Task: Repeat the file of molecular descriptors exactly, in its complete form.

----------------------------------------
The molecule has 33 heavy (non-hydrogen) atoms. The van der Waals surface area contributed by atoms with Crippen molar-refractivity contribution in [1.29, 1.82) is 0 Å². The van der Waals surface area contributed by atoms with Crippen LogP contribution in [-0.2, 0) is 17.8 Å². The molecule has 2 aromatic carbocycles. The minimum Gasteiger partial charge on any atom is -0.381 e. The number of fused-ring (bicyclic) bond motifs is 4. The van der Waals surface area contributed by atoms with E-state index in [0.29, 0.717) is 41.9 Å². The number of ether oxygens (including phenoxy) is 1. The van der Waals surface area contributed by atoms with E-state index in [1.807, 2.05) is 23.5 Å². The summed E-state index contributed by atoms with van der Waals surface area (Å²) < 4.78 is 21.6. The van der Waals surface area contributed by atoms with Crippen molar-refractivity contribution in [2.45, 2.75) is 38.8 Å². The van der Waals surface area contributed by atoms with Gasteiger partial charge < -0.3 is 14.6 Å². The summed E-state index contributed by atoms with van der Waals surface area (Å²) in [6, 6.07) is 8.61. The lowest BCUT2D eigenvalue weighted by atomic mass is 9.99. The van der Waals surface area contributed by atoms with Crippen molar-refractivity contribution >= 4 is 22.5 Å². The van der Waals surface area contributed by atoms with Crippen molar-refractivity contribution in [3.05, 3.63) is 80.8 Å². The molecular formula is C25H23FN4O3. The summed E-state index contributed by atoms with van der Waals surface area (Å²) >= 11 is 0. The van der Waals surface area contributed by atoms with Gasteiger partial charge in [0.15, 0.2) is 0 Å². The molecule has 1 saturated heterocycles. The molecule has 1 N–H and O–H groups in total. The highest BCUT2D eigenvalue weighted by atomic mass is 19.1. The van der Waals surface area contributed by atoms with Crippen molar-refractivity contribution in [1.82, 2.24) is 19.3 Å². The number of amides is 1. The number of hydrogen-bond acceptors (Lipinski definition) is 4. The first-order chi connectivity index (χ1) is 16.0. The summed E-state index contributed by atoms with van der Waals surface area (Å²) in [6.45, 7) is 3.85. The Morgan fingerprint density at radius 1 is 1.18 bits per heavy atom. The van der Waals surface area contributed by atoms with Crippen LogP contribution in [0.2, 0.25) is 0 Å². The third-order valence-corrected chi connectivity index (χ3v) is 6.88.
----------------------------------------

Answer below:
The molecule has 33 heavy (non-hydrogen) atoms. The van der Waals surface area contributed by atoms with Crippen molar-refractivity contribution in [1.29, 1.82) is 0 Å². The van der Waals surface area contributed by atoms with Crippen LogP contribution in [-0.2, 0) is 17.8 Å². The molecule has 2 aromatic carbocycles. The minimum Gasteiger partial charge on any atom is -0.381 e. The number of fused-ring (bicyclic) bond motifs is 4. The van der Waals surface area contributed by atoms with E-state index in [0.29, 0.717) is 41.9 Å². The number of ether oxygens (including phenoxy) is 1. The van der Waals surface area contributed by atoms with E-state index in [1.807, 2.05) is 23.5 Å². The summed E-state index contributed by atoms with van der Waals surface area (Å²) < 4.78 is 21.6. The van der Waals surface area contributed by atoms with Crippen molar-refractivity contribution in [2.45, 2.75) is 38.8 Å². The van der Waals surface area contributed by atoms with Gasteiger partial charge < -0.3 is 14.6 Å². The summed E-state index contributed by atoms with van der Waals surface area (Å²) in [6, 6.07) is 8.61. The lowest BCUT2D eigenvalue weighted by atomic mass is 9.99. The van der Waals surface area contributed by atoms with Crippen molar-refractivity contribution >= 4 is 22.5 Å². The van der Waals surface area contributed by atoms with Crippen molar-refractivity contribution in [3.05, 3.63) is 80.8 Å². The molecular formula is C25H23FN4O3. The summed E-state index contributed by atoms with van der Waals surface area (Å²) >= 11 is 0. The van der Waals surface area contributed by atoms with Gasteiger partial charge in [0.15, 0.2) is 0 Å². The molecule has 1 saturated heterocycles. The molecule has 1 N–H and O–H groups in total. The highest BCUT2D eigenvalue weighted by atomic mass is 19.1. The van der Waals surface area contributed by atoms with Crippen molar-refractivity contribution in [1.82, 2.24) is 19.3 Å². The number of amides is 1. The number of hydrogen-bond acceptors (Lipinski definition) is 4. The first-order chi connectivity index (χ1) is 16.0. The summed E-state index contributed by atoms with van der Waals surface area (Å²) in [6.45, 7) is 3.85. The Morgan fingerprint density at radius 1 is 1.18 bits per heavy atom. The van der Waals surface area contributed by atoms with Crippen LogP contribution in [0.2, 0.25) is 0 Å². The third-order valence-corrected chi connectivity index (χ3v) is 6.88.